Stanford Blood Center (SBC) supplies blood and blood components to four community hospitals. SBC is a private, nonprofit community agency that was established in 1978 and has been serving the Bay Area for nearly 40 years. One unique feature of Stanford Blood Center is our integration with research programs, which concentrate on the causes, prevention and treatment of blood diseases and blood-borne disorders. The research benefits patients by providing direct and immediate application of important medical advances made by Stanford scientists and their colleagues.
Locations & Appointments
Stanford Blood Center has donation centers in Campbell, Menlo Park, and Mountain View. To schedule an appointment at one of our centers, visit sbcdonor.org or call 888-723-7831. To find a mobile drive, visit stanfordbloodcenter.org/find-a-drive.
Blood Donation FAQs
A: To be eligible to donate blood, a person must be 17 and should be in good health; 16-year-olds can donate with parental consent. All donors should weigh at least 110 pounds and must pass the physical and health history examination given prior to donation.
A: An estimated 38% of the U.S. population can donate blood, but less than 10% actually do.
A: There are many different types of blood groups, and the most famous group is the ABO group. The ABO group is made up of four blood types: A, B, AB and O. Another important blood group is the Rh (or D) group, which is either positive or negative. Therefore, just from these two blood groups, we can have a total of 8 types (A-positive, A-negative, O-positive, etc…).
A: Just one pint of donated blood can help save the lives of up to 3 patients.
A: One pint of blood can be potentially separated into several components: red blood cells, plasma, and platelets. Depending on need, the plasma can be further made into cryoprecipitate (cryo).
A: Red blood cells, White Blood Cells, Platelets and Plasma:
- Red Blood Cells carry oxygen to the body’s organs and tissues.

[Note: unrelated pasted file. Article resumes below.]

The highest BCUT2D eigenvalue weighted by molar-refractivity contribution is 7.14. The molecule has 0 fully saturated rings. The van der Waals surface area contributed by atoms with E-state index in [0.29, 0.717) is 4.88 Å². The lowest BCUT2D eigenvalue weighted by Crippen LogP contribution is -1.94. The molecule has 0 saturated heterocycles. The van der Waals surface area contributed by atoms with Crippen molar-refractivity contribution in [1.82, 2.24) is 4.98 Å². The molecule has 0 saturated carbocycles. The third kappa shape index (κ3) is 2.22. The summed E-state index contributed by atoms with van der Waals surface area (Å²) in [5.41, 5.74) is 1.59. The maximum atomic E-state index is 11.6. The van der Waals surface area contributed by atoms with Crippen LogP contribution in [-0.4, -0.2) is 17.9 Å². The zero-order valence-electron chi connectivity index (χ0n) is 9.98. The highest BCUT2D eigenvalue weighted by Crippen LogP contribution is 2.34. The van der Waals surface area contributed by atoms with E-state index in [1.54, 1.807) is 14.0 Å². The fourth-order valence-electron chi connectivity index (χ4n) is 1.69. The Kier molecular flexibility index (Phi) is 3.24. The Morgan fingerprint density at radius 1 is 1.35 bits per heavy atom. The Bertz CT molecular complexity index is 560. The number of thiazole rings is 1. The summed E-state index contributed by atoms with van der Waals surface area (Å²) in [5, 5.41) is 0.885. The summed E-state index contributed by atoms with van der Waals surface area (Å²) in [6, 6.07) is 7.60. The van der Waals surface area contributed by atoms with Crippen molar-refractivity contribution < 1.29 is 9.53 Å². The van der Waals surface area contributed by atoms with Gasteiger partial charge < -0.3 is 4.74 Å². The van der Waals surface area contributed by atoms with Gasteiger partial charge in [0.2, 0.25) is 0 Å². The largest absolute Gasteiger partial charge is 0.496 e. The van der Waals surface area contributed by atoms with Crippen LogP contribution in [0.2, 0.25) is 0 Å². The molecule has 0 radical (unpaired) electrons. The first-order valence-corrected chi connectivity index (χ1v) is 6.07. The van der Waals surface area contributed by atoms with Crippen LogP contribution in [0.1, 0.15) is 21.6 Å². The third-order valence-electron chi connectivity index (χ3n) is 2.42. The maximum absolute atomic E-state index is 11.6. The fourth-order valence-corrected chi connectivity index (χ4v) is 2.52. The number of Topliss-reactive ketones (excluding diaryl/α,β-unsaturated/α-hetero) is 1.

- White Blood Cells are the body’s primary defense against infection.
- Platelets are very small cellular particles that help blood to clot.
- Plasma is the liquid in which all these cells are flowing throughout your body. Within plasma are many proteins, and some of them are involved in helping your blood clot. These proteins are called “clotting factors.” Clotting factors and platelets are the primary ways by which your body controls bleeding.
- These cellular components of blood (Red Blood Cells, White Blood Cells, and Platelets) are made in the body’s bone marrow. Patients with leukemia, especially after chemotherapy, do not have a functional bone marrow. Therefore, red blood cells and platelets are extremely critical to giving these patients a chance to live until their own bone marrow recovers. This is especially true for platelets because platelets only last for 2-5 days within a patient’s body before that patient requires more platelets.
A: Currently there is no substitute for human blood.
Every two seconds someone in the U.S. needs blood.
Stanford Blood Center accepts all blood types. That said, blood centers often run short of type O and B blood. Shortages of all types of blood often occur during the summer and winter holidays because schools are on break or people may be travelling or are too ill to donate.
Donors ages 16-18 will be eligible for a whole blood donation once every six months (180 days) or a double red blood cell (DRBC) donation once every 12 months (356 days). Donors 19 years of age or older continue to be eligible for a whole blood donation every 56 days or a DRBC donation every 4 months.
A: Blood donation takes four steps: medical history, quick physical, donation, and snacks. The actual blood collection takes approximately 10-20 minutes. The entire process, from when you sign in to the time you leave, takes about 45 minutes to one hour.
A: Because sterile technique and sterile products are used during the donation process, you cannot get any blood disease by donating blood.
|O Rh-positive||38 percent|
|A Rh-positive||34 percent|
|B Rh-positive||9 percent|
|O Rh-negative||7 percent|
|A Rh-negative||6 percent|
|AB Rh-negative||1 percent|
In an emergency, anyone can receive type O Rh-negative Red Blood Cells, and type AB individuals can receive Red Blood Cells of any ABO type. Therefore, people with type O blood are known as “universal donors” and those with type AB blood are known as “universal recipients.” In addition, AB Plasma donors can give to all blood types.
A: After blood is drawn, it is tested for ABO group (blood type) and Rh type (positive or negative), as well as for any unexpected Red Blood Cell antibodies that may cause problems in the recipient. Screening tests are also performed for the following infectious diseases: hepatitis viruses B and C, human immunodeficiency viruses (HIV) 1 and 2, human T-lymphotropic viruses (HTLV) I and II, West Nile Virus, Trypanosoma cruzi (Chagas disease), and syphilis.
While a given individual may be unable to donate, he or she may be able to recruit a suitable donor. Relatives and friends of a patient requiring a blood transfusion may wish to help their loved one. Donating blood to replenish the units that were needed is one of the best gifts one can give. You can also host a blood drive or gather a group for a center drive. Learn how to become a volunteer or make a financial contribution.